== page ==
FW:  Oh, yes.

MW:  He got a citation for it.  I'll show you.

FW:  Yes.  I got the Legion of Merit for that.  That's about one of the proudest things I have, [laughter] ... but I presented it to the Eighth Air Force Headquarters and they bought it and it was used on D-Day.  ...

RZ:  Did you or your crew ever shoot down any German fighters?

FW:  Oh, yes, yes.  I thought I got one.  I don't know whether I have that in here or not.  Yes, I do. 

[TAPE PAUSED]

SH:  Can I put this back on?

FW:  Oh, yes, sure.

SH:  My question is, what was a Pathfinder group?

FW:  Well, you see, if there was strictly all cloud cover underneath, all the way, when the Pathfinder decided that his equipment had picked up that point that I told you about, they would drop a flare.  ... That flare was, more or less, like, it was hanging in the clouds, was most likely.  I forget how they got it to stand still, but they did.  Maybe that was a chute and, when the rest of the planes, passed over that flare, they would drop their bombs.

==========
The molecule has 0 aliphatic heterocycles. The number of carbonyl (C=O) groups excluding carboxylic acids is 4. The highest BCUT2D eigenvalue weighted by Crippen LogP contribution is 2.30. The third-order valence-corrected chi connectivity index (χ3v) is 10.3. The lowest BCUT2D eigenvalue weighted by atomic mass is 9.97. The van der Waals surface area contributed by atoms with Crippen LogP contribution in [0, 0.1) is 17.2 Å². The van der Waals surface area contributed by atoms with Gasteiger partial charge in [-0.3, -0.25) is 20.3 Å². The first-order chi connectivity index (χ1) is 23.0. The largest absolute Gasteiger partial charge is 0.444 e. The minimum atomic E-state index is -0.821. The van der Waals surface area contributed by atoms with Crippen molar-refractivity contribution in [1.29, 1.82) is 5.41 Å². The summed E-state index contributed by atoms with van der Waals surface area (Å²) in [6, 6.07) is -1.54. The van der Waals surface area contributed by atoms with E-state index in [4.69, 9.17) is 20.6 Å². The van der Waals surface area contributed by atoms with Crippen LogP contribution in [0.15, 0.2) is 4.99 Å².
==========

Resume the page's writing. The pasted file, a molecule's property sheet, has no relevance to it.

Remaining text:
SH:  That was the way you first started out as a bombardier.  You would bomb by visualizing or seeing that flare.

FW:  No, no, if I was; as a bombardier before I got the bombsight, you mean?

SH:  Yes.

FW:  Oh, yes, before I had the bombsight, I was no different than anyone else.  I couldn't pick up that point.

SH:  No, but, before, you were the bombardier, with the rest of the other bombardiers, dropping at that site.  Does the bombardier not take over the plane when the bombs are being dropped?